WASHINGTON – U.S. lawmakers took a step toward reforming the way Washington gathers intelligence on Thursday, a cautious first gesture in the wake of leaker Edward Snowden’s bombshell revelations.
The Senate Intelligence Committee’s proposed measures fall short of other efforts under way in Congress to end bulk data collection altogether, and are less than what privacy advocates have been demanding.
But the proposals nevertheless mark a first step toward legislation to address a scandal that has angered America’s allies and its own Internet firms while laying bare the vast scope of U.S. online snooping.
Snowden’s leaks revealed that the National Security Agency scoops up private phone and Internet data on millions of people around the world, the vast majority of whom have no connection to terrorism.
Lawmakers from both the Democratic and Republican camps have expressed skepticism about the secrecy cloaking the programs and the court that reviews electronic surveillance requests.
Critics say both the court and congressional oversight committees have failed to provide a check on the NSA’s eavesdropping powers and doubt that Thursday’s draft plan will make much difference.
But Senate Intelligence Committee Chairwoman Dianne Feinstein insisted the FISA Improvements Act would increase citizens’ privacy as well as tighten oversight of the Foreign Intelligence Surveillance Court.
The bill would write into statute the authority for NSA to collect records in bulk under Section 215 of the USA Patriot Act — with protection for Americans whose records are harvested. The phone data program, which once was classified, gathers in a database billions of call records from U.S. phone companies. The data include numbers dialed and the calls’ time and duration, but not their content.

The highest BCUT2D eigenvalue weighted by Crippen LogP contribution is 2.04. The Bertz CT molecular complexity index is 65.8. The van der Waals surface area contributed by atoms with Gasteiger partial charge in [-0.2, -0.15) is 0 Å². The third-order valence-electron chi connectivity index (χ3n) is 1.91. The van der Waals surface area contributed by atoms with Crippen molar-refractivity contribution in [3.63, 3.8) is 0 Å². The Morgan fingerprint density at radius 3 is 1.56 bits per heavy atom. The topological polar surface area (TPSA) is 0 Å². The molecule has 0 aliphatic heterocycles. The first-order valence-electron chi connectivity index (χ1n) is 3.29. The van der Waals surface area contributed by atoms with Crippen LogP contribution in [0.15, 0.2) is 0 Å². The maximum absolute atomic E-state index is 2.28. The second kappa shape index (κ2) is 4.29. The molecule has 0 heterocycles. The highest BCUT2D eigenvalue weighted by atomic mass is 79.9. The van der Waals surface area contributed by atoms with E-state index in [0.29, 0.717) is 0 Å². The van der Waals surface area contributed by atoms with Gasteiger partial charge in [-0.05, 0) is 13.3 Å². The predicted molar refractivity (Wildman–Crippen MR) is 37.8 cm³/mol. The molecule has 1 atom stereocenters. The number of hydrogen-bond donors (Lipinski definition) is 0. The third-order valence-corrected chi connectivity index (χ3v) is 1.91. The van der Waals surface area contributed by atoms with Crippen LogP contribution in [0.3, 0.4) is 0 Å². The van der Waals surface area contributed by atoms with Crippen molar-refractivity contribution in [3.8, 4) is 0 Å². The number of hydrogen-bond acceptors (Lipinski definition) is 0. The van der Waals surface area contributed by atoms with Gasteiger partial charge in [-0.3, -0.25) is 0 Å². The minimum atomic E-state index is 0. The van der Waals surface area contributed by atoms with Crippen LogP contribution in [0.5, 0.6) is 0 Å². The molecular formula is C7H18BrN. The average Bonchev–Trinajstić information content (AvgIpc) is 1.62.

The legislation would retain the current policy of keeping the call records for up to five years but would require the attorney general’s approval to query records older than three years. It also would require that each number run against the database be reviewed by the surveillance court to ensure that there is “reasonable, articulable suspicion” it is linked to a terrorist.
The bill would require outside experts to review key court findings or interpretations of the law.
It provides for prison terms of up to 10 years for unauthorized access to collected data, and requires an annual public report on the number of investigations made using the NSA database.
The NSA director and inspector general would be subject to Senate confirmation. And procedures for intelligence gathering under Executive Order 12333, which defines the basic powers and responsibilities of the intelligence agencies, would undergo a review every five years.
Feinstein said after her committee voted 11-4 in favor of the bill, “Intelligence is necessary to protect our national and economic security, as well as to stop attacks against our friends and allies around the world.”
Critics derided the legislation as a fig leaf draped over a larger problem.
“Unfortunately, the bill passed by the Senate Intelligence Committee does not go far enough to address the NSA’s overreaching domestic surveillance programs,” said Democratic Sen. Mark Udall. “I fought on the committee to replace this bill with real reform, and I will keep working to ensure our national security programs show the respect for the U.S. Constitution.”
Udall backs a rival bill that would put a stop to the bulk data collection and introduce a “special advocate” who works to assure privacy and civil liberties.
Democratic Sen. Ron Wyden, who for years has sought to rein in surveillance, predicted a long battle ahead.
Elizabeth Goitein, co-director of the Brennan Center for Justice’s Liberty and National Security Program, said: “At its core, the bill would legalize a program — bulk collection of Americans’ telephone records — that is on shaky legal footing at best. In that sense, the bill not only preserves the NSA’s powers, it enhances them.”